Does Bad Health Care Constitute Cruel and Unusual Punishment?

By Dylan Walsh

CHICAGO—In 2010, the court of the Northern District of Illinois received a handwritten complaint from Don Lippert, a diabetic inmate at Stateville Correctional Center outside of this city, claiming he was being denied his twice-daily dose of insulin. In the roughly six years since, that case has snowballed into a lawsuit filed on behalf of every prisoner in Illinois.

Lippert v. Baldwin argues that health care inside the Illinois Department of Corrections systematically puts inmates “at risk of pain, injury, and death.” By failing to address fundamental needs, it alleges, Illinois is not meeting its constitutional mandate to protect against cruel and unusual punishment. “If someone has a broken arm and you let them suffer, that’s really no different than putting them on the rack and stretching them,” said Alan Mills, one of the lead attorneys on the suit. “If conditions cause treatable pain and there is a failure to treat the causes of that pain, then that’s punishment for no good penological reason.”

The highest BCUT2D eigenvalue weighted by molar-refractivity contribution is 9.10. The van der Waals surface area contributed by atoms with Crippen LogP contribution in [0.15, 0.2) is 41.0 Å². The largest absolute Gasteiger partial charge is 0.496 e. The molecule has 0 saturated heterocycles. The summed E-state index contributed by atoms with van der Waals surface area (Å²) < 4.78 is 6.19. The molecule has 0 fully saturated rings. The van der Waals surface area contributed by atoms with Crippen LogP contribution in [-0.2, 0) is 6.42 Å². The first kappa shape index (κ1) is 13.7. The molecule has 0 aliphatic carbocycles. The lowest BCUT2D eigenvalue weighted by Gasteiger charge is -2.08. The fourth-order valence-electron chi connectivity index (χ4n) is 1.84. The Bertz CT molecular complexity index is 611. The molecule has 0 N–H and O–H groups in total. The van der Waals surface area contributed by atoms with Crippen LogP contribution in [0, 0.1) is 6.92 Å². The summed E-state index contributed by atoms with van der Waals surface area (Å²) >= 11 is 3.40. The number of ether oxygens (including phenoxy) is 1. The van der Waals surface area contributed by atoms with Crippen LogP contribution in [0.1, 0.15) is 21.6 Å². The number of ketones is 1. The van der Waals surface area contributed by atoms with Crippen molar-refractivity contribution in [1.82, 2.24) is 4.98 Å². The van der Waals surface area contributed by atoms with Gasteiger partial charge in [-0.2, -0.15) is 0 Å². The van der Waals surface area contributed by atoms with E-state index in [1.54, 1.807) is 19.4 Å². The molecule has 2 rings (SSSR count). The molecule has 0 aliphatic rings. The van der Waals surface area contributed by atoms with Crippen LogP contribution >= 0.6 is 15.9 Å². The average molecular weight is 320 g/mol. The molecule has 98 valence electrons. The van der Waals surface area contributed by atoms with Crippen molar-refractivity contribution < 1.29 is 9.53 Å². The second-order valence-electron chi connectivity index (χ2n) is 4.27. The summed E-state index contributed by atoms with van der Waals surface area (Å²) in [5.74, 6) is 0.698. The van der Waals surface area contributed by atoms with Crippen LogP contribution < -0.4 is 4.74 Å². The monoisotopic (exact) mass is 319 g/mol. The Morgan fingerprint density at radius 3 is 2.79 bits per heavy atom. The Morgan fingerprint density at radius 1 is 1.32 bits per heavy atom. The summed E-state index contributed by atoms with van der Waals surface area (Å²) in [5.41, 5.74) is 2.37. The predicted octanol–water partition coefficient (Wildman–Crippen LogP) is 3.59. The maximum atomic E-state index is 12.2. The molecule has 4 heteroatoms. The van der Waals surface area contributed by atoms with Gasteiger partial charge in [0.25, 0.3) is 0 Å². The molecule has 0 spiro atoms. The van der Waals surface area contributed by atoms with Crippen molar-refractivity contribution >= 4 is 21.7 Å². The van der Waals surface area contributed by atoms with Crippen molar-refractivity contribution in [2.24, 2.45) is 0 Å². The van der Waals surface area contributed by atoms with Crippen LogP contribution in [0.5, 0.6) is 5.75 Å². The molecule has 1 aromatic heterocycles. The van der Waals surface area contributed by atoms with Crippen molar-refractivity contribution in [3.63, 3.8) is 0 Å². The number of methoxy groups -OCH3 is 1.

Prisons and jails are difficult settings for the delivery of medical care, between high illness rates among offenders and worries about safety. Inmates also don’t have a right to the country’s best health resources—no American does. But they do, uniquely, have a right to care that prevents needless suffering.

The Lippert case formally began when the court decided his story had merit and assigned him a pro bono attorney, Jason Stiehl. Stiehl had never before handled a prisoner’s case, so he started searching for similar ones in Illinois to understand the basic legal terrain. He found hundreds.

After about a month of background research, Stiehl made what he considered to be a reasonable demand from the state as restitution for his client: moderate financial compensation and changes to the management of Lippert’s insulin regimen. The state refused, …read more

Via:: The Atlantic


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